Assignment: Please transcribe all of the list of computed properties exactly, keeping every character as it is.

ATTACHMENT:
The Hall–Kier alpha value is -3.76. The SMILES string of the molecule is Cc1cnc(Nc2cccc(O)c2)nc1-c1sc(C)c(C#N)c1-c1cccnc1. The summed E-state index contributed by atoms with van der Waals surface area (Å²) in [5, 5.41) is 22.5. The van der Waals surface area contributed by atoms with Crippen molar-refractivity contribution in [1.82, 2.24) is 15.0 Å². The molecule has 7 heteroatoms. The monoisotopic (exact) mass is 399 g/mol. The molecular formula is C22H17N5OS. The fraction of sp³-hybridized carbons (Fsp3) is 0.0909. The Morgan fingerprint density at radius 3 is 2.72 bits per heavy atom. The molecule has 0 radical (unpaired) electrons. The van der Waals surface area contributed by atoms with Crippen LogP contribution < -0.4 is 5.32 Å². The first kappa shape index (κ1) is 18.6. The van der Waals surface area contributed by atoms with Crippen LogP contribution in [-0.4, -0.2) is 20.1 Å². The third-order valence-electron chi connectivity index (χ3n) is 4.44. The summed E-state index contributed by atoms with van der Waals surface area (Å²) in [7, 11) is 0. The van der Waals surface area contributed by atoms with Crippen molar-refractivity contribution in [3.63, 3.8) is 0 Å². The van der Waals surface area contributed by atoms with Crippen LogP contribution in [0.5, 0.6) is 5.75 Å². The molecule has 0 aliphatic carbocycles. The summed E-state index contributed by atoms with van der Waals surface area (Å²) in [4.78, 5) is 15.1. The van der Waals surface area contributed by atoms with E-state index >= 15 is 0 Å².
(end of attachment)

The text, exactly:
The Hall–Kier alpha value is -3.76. The SMILES string of the molecule is Cc1cnc(Nc2cccc(O)c2)nc1-c1sc(C)c(C#N)c1-c1cccnc1. The summed E-state index contributed by atoms with van der Waals surface area (Å²) in [5, 5.41) is 22.5. The van der Waals surface area contributed by atoms with Crippen molar-refractivity contribution in [1.82, 2.24) is 15.0 Å². The molecule has 7 heteroatoms. The monoisotopic (exact) mass is 399 g/mol. The molecular formula is C22H17N5OS. The fraction of sp³-hybridized carbons (Fsp3) is 0.0909. The Morgan fingerprint density at radius 3 is 2.72 bits per heavy atom. The molecule has 0 radical (unpaired) electrons. The van der Waals surface area contributed by atoms with Crippen LogP contribution < -0.4 is 5.32 Å². The first kappa shape index (κ1) is 18.6. The van der Waals surface area contributed by atoms with Crippen LogP contribution in [-0.4, -0.2) is 20.1 Å². The third-order valence-electron chi connectivity index (χ3n) is 4.44. The summed E-state index contributed by atoms with van der Waals surface area (Å²) in [7, 11) is 0. The van der Waals surface area contributed by atoms with Crippen molar-refractivity contribution in [3.63, 3.8) is 0 Å². The van der Waals surface area contributed by atoms with Crippen LogP contribution in [0.5, 0.6) is 5.75 Å². The molecule has 0 aliphatic carbocycles. The summed E-state index contributed by atoms with van der Waals surface area (Å²) in [4.78, 5) is 15.1. The van der Waals surface area contributed by atoms with E-state index >= 15 is 0 Å².